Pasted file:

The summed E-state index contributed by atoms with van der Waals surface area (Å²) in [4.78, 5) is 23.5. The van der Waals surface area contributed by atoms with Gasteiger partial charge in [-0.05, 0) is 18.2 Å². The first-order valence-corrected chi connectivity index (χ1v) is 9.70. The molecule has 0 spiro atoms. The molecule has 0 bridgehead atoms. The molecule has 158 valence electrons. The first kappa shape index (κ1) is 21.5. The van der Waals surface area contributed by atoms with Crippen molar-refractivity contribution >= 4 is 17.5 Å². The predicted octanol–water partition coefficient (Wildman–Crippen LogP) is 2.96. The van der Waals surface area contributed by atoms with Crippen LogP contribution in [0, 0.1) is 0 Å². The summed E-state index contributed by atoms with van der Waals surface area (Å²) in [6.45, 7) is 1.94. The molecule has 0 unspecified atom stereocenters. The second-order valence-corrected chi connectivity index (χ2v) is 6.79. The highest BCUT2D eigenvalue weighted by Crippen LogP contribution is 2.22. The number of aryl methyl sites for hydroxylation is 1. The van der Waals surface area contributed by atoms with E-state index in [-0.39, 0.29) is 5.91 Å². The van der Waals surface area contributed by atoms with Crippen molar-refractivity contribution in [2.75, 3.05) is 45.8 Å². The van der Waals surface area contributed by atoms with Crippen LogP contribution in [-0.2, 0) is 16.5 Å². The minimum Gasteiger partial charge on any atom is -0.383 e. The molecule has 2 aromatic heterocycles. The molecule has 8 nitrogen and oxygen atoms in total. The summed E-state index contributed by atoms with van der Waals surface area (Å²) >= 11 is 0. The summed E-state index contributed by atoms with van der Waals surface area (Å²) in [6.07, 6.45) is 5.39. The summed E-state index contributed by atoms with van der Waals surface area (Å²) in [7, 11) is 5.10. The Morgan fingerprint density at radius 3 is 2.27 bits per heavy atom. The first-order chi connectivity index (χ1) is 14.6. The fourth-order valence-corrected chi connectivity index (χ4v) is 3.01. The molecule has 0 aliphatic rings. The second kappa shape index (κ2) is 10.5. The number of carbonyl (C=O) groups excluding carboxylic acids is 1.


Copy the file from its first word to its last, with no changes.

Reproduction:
The summed E-state index contributed by atoms with van der Waals surface area (Å²) in [4.78, 5) is 23.5. The van der Waals surface area contributed by atoms with Gasteiger partial charge in [-0.05, 0) is 18.2 Å². The first-order valence-corrected chi connectivity index (χ1v) is 9.70. The molecule has 0 spiro atoms. The molecule has 0 bridgehead atoms. The molecule has 158 valence electrons. The first kappa shape index (κ1) is 21.5. The van der Waals surface area contributed by atoms with Crippen molar-refractivity contribution >= 4 is 17.5 Å². The predicted octanol–water partition coefficient (Wildman–Crippen LogP) is 2.96. The van der Waals surface area contributed by atoms with Crippen LogP contribution in [0, 0.1) is 0 Å². The summed E-state index contributed by atoms with van der Waals surface area (Å²) in [6.45, 7) is 1.94. The molecule has 0 unspecified atom stereocenters. The second-order valence-corrected chi connectivity index (χ2v) is 6.79. The highest BCUT2D eigenvalue weighted by Crippen LogP contribution is 2.22. The number of aryl methyl sites for hydroxylation is 1. The van der Waals surface area contributed by atoms with E-state index in [-0.39, 0.29) is 5.91 Å². The van der Waals surface area contributed by atoms with Crippen molar-refractivity contribution in [2.75, 3.05) is 45.8 Å². The van der Waals surface area contributed by atoms with Crippen LogP contribution in [-0.2, 0) is 16.5 Å². The minimum Gasteiger partial charge on any atom is -0.383 e. The molecule has 2 aromatic heterocycles. The molecule has 8 nitrogen and oxygen atoms in total. The summed E-state index contributed by atoms with van der Waals surface area (Å²) >= 11 is 0. The summed E-state index contributed by atoms with van der Waals surface area (Å²) in [6.07, 6.45) is 5.39. The summed E-state index contributed by atoms with van der Waals surface area (Å²) in [7, 11) is 5.10. The Morgan fingerprint density at radius 3 is 2.27 bits per heavy atom. The first-order chi connectivity index (χ1) is 14.6. The fourth-order valence-corrected chi connectivity index (χ4v) is 3.01. The molecule has 0 aliphatic rings. The second kappa shape index (κ2) is 10.5. The number of carbonyl (C=O) groups excluding carboxylic acids is 1.